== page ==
The absolute majority of the countries participate in the process of the globalization. This multilateral process includes the unification of the economies of these countries into single institution. Russian companies and industry in particular have been successfully involved in globalization for several decades, but since 2014 rather severe sanctions have been imposed on the Russian economy. This research is aimed at determining the main factors and directions of globalization of Russian industrial enterprises in terms of sanctions.
The paper argues that when developing an explanatory model of the early-stage entrepreneurial activity level (measured by total index of early entrepreneurial activity - TEA) one should consider the ‘path dependency’ of the ‘institutional matrix’ of different societies. Otherwise one could wonder why some theoretical models of TEA determining factors, as provided by a lot of studies, are not statistically significant for younger market systems and entrepreneurship in transitional economies. However, comparing Global Entrepreneurship Monitor (GEM) data with the scope of official statistics provides a deeper insight into adults’ intrinsic incentives to become entrepreneurial. A statistical analysis of national TEA levels does not support the thesis that TEA levels, and structure, change under economic slowdown. Therefore, it seems logical to suggest that to interpret the TEA level it is important to examine some fundamental specific of different types of national markets rather than just the actual economic situation itself. When testing this hypothesis, the authors compared the characteristics of GEM countries with stable, high or low TEA levels. A Fisher’s linear discriminant analysis (FLDA) is used to examine whether different groups of countries can be distinguished by linear combinations of predictor variables and to determine which variables are responsible for this separation. The FLDA model explains the parabolic form of the relation between the level of economic development and TEA. A database of independent variables includes some different quantitative, ordinal and nominal variables determining the context of the national capital accumulation history. Using FLDA, we argue, one might foresee future tendencies of TEA - not only for GEM participating countries.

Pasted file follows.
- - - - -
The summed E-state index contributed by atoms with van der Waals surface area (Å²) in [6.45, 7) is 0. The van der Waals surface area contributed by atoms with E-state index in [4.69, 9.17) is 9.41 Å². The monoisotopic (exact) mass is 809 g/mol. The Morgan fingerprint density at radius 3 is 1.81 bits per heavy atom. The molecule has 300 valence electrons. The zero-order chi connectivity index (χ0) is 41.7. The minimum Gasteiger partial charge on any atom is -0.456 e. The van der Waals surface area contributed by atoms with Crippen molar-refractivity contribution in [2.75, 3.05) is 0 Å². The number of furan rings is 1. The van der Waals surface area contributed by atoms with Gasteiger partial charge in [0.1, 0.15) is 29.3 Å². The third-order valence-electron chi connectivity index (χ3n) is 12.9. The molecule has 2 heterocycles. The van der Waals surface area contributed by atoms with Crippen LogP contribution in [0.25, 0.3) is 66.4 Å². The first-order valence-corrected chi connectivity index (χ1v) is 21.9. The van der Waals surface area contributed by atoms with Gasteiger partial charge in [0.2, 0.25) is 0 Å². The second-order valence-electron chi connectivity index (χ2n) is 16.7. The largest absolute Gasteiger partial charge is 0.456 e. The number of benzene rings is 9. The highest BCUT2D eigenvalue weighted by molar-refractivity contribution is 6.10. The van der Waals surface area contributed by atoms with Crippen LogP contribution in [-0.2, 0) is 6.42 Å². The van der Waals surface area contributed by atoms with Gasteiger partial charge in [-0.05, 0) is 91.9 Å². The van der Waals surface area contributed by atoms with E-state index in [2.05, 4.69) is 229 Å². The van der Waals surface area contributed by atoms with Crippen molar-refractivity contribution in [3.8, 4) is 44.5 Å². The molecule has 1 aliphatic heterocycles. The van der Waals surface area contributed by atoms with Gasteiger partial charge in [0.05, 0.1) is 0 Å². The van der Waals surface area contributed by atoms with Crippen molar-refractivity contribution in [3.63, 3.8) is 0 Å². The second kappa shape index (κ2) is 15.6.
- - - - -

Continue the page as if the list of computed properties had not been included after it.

The Arctic region is one of the most sensitive and vulnerable to climate change. The dramatic melting of Arctic ice has several negative consequences for the whole ecosystem as well as for a way of life of native people but it also creates new opportunities for the region. First, it opens up potential for exploitation of large deposits of natural resources such oil and gas. Second, it shrinks Arctic shipping routes which offer significant economic savings for many countries. These benefits has already attracted many countries, both Arctic and non-Arctic, thus resulting in potential conflict of interests. In our paper we present a mathematical approach to the problem of conflict resolution in the Arctic. First, we propose an approach how the level of interest in each part of the region should be evaluated with respect to main resources - oil, gas, fish and maritime routes. Second, we present several models of areas allocation to resolve the problem of conflict resolution. As a result, we applied several scenarios of areas allocation, evaluated their efficiency based on the total satisfaction level and identified conflict zones in the Arctic.